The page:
Thanks guys! It's obvious that I don't take it fast around turns, especially on the way home from school on the highway. But the problem I had was my back end whipping around on me. After I got through a turn I was slowing down on a straightaway. I think I may have hit some black ice and I did a 90 Degree turn. I compensated by turning my wheel into the slide so I wouldn't go into the other lane. I do have a new set of tires in the garage, but I wanted to get the use out of the ones I bought the Jeep with. so I might wait until next fall to put the new ones on. I'm learning quick. Any opinions on when the best time to put the tires on this year? since I'm already halfway through winter.

computeruser 01-14-2011 12:05 AM

CLICK HERE!

monkeee2002 01-14-2011 02:18 AM

Quote:

Originally Posted by MR53LFD35TRUCT (Post 987360)
Thanks guys! It's obvious that I don't take it fast around turns, especially on the way home from school on the highway. But the problem I had was my back end whipping around on me. After I got through a turn I was slowing down on a straightaway. I think I may have hit some black ice and I did a 90 Degree turn. I compensated by turning my wheel into the slide so I wouldn't go into the other lane. I do have a new set of tires in the garage, but I wanted to get the use out of the ones I bought the Jeep with. so I might wait until next fall to put the new ones on. I'm learning quick. Any opinions on when the best time to put the tires on this year? since I'm already halfway through winter.

You could always run 2 sets of tires (one for winter) and use your current tires for summertime.

I put on my new tires right before the snow hit, my nearly used-up A/T's are chillin' in the garage, waiting for warmer weather :)
Next fall, when I put these tires back on, it'll be like having new tires for winter, all over again!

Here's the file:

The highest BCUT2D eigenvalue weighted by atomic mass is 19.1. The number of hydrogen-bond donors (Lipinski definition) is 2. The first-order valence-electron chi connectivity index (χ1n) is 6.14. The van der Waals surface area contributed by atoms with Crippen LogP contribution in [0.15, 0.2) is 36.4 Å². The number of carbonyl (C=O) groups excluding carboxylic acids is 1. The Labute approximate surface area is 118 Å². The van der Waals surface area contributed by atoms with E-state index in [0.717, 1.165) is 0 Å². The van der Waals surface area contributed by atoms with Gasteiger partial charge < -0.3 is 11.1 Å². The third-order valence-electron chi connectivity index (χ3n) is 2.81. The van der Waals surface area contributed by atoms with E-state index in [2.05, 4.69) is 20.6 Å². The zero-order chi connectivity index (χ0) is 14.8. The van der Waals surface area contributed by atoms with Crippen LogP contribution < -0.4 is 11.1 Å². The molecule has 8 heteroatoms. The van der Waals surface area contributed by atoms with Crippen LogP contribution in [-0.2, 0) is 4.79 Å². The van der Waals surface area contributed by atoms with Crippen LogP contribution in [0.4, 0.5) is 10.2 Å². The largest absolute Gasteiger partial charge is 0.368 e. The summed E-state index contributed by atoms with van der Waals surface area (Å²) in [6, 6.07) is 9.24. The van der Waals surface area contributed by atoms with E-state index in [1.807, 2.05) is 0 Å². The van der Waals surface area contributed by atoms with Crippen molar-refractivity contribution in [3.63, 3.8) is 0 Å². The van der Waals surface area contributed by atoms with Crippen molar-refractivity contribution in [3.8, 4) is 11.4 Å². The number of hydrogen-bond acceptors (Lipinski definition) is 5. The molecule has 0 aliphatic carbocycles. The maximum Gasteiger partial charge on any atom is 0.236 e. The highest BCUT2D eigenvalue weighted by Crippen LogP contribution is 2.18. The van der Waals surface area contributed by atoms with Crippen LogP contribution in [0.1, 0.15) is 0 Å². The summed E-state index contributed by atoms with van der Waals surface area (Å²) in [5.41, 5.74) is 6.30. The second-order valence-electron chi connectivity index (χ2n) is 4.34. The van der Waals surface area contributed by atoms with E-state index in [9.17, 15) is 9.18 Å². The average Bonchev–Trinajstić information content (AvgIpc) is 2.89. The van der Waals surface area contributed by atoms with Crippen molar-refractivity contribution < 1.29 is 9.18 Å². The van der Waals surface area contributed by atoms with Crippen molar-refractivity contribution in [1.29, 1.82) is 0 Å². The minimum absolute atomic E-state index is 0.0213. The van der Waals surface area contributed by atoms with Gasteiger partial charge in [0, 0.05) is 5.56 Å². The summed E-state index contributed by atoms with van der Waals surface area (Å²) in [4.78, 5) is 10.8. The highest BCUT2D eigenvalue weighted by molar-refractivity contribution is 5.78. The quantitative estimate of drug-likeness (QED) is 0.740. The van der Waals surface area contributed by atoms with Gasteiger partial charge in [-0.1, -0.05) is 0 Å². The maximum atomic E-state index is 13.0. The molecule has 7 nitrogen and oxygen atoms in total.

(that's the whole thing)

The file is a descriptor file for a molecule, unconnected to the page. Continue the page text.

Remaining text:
redjeeper 01-14-2011 02:49 AM

Quote:

Originally Posted by Atthehop (Post 983926)
I am sure it will help but you should slow down when driving in snow. 4wheel drive gives you a false sense of security and nothing is going to keep it on the road if you are going too fast. You cannot imagine how many 4x4's I see in ditches on the interstates every snow storm.

i was just going to say the same thing. great minds think alike. :punk:

98tj25l 01-14-2011 03:23 PM

I always throw in 1-2 60# tubes of sand into the back of my Jeep. I figure it might help it might not, but if I get stuck I can always spread the sand on the ground to gain more traction...

MR53LFD35TRUCT 01-14-2011 04:07 PM

@computeruser Thanx for the link to the thread I was looking for. I'm still new to the forum and I need to find a way to navigate better. Is there a searchbar or a way to search tags? I feel like an idiot for not finding that thread earlier.

pokey 01-14-2011 04:18 PM

^ don't feel like an idiot. The search function on this site leaves a lot to be desired. I'll leave it at that :(

BANGER 01-14-2011 04:48 PM

First you have no driving style as You have almost no driving experience ? Second if you use some weight use sand-Softener Salt or the like never anything hard . A cement block can and will kill you in an accident .

Banger

MR53LFD35TRUCT 01-15-2011 10:13 AM

@Banger Agreed on the first part. What if I just get a fill up each time it's crappy out? Do you think the gas weight would be enough to hold it down b/c it's on the very back? It sounds kinda stupid, but I always need gas anyway.